NEW DELHI: On Saturday, the government of India has announced that in the next four to five years, India will build a second international airport near the capital city. The estimated cost attached to this project is said to be 200 billion rupees or $3.10 billion. The move has been taken to meet the explosive growth in passenger traffic.
The civil aviation ministry said in a statement, The Noida International Airport near New Delhi will be built soon and is expected to serve more than 50 million passengers per year in the coming 10 to 15 years.
Air travel in India is said to be the world’s fastest-growing aviation markets as it has shown a sudden increase in the last decade. In today’s era, it opened up to competition and today the number of people is wealthy enough to travel through the air.
Well, the total air traffic in New Delhi’s Indira Gandhi International Airport only is expected to reach up to 91 MPPA in the upcoming three years. And as per that, it soon touches its peak handling capacity of 109 MPPA by the year 2024. All this will highlight the need for a second airport near the capital city.
“We have granted in-principle approval for a greenfield airport at Jewar (Greater Noida) to cater to the growing flying requirements of NCR,” Civil Aviation Minister Ashok Gajapathi Raju said in a tweet.
The National Capital Region focuses on Delhi and the other surrounding districts of Uttar Pradesh, Rajasthan and Haryana states.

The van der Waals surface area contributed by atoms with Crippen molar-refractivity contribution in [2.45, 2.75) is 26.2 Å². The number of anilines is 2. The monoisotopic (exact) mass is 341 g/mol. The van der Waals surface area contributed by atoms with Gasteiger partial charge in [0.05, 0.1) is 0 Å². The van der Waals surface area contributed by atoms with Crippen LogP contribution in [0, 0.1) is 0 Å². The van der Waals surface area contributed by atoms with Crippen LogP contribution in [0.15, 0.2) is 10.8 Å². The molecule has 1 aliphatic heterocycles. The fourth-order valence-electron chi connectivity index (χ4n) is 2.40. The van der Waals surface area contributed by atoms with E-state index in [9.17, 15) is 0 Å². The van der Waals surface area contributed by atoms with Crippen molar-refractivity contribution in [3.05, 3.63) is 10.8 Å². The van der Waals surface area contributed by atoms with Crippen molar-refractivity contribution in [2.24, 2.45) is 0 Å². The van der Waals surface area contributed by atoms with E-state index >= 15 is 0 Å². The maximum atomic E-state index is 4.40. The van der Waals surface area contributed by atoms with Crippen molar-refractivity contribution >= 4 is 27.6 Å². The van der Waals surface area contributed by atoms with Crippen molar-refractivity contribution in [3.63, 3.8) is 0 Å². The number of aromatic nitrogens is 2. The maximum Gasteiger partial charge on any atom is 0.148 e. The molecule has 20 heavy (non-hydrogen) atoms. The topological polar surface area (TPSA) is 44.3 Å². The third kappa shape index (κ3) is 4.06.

As per the data available, the new airport which will be located at Greater Noida and it will be 72 km i.e. about 45 miles away from the Indira Gandhi International Airport, Delhi. It is calculated that it will cover a total of 3,000 hectares or 7,400 acres of the area and the airport will have one runway in its initial phase.
For the land procurement cost, the state government along with Yamuna Expressway Industrial Development Authority is handling that expense.
As per the CAPA estimates, India’s 40 largest airports will exceed their design capacity based on projected growth rates.
In addition to that, the government also plans to open 50 disused airports by the year 2020 and has given approval for 18 greenfield airports. The reasons behind the delay are said to be the inability of debt-laden domestic airport operators such as GMR Group and GVK to invest